Research on Professional Development and Teacher Change: Implications for Adult Basic Education

In this resource, an emphasis on standards-based teaching and learning is examined as well as key factors that influence how teachers change through professional development. 
Resource URL:
Author(s): 
C. Smith
M. Gillespie
Author(s) Organizational Affiliation: 
National Center for the Study of Adult Learning and Literacy (NCSALL)
Review of Adult Learning and Literacy, Vol. 7, Connecting Research, Policy, and Practice, Ch. 7
Published: 
2007
Number of Pages: 
40
Product Type: 
Abstract: 

This chapter focuses on how teacher professional development impacts student achievement.  An overview of research on professional development for adult basic education teachers and K-12 teachers is presented and two models of professional development are discussed.  The authors present research findings and provide an analysis and comparison of a traditional model and a job-embedded model of professional development.  

The document provides an overview of relevant research related to the following six topics.

  • The introductory section on The Role of Teachers in Student Achievement builds upon the growing recognition that instructors are the most important factor in student achievement and examines the role pre-service preparation and other factors play in instructor quality and student achievement.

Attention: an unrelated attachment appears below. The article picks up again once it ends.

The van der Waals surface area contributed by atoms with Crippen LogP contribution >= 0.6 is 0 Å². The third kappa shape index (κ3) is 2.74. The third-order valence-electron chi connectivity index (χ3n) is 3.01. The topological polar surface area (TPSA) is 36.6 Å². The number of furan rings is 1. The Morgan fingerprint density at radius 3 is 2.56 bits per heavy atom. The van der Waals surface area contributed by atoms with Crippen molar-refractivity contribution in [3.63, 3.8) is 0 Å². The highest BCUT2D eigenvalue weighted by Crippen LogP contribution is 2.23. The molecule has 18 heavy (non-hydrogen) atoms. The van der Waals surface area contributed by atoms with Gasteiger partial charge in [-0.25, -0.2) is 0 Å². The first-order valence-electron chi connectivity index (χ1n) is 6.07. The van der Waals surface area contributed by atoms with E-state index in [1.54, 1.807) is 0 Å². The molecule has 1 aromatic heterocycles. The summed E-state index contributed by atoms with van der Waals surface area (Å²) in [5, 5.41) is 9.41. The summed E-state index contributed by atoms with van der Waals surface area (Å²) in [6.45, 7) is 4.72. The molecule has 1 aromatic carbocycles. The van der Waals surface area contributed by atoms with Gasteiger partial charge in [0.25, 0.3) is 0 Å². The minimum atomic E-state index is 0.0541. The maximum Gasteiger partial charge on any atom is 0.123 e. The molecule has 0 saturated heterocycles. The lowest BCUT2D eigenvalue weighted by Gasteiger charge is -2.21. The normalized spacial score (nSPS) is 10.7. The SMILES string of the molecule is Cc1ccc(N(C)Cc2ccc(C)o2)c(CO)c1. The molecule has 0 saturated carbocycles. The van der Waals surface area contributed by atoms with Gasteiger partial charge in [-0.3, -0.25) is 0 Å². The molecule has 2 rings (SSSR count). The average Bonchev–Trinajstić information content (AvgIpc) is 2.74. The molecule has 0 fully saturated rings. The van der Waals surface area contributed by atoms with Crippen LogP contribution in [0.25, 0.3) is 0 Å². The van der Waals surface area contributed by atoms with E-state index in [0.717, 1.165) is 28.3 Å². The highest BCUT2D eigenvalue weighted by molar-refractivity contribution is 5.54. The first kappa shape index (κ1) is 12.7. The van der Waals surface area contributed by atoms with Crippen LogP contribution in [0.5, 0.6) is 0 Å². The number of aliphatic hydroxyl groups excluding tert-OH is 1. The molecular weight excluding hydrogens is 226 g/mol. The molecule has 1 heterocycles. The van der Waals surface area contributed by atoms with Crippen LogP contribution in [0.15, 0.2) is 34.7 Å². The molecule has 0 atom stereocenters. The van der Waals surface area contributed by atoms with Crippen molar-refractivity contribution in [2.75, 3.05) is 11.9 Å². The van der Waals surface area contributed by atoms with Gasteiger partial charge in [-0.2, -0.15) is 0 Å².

• The section on the State of Professional Development in Adult Education details the differences between adult education instructors and their K-12 counterparts.
  • Contrasting Models of Professional Development examines the differences between traditional professional development and job-embedded professional development and provides research-based characteristics of effective implementation for each.
  • Professional Development in a Standards-Based Environment outlines the conditions under which standards-based professional development can contribute to teacher change.
  • Factors Affecting How Teachers Change examines a variety of individual, school, program, and system factors that impact the amount of changes in instructional practices.
  • The final section, Implications for Policy, Practice, and Research,suggests ideas for further research and some key implications and recommendations that can promote the implementation of more effective research-based professional development policies and practices.
What the Experts Say: 

Expert 1:  This document is a “must read” for local and state adult education program administrators and any staff involved in designing or delivering professional development for adult education instructors.  Most adult educators understand that instructors are the key to helping students achieve level gains and reach the other job-related, life-related, and education-related goals for which the program is accountable.  They also understand, however, that many instructors come to work with a K-12 teaching perspective and lack formal training in teaching adults.  In other words, the majority of adult educators enter the field “sideways” – with degrees in everything from home economics to political science.  Thus, the role of professional development is extremely critical in adult education.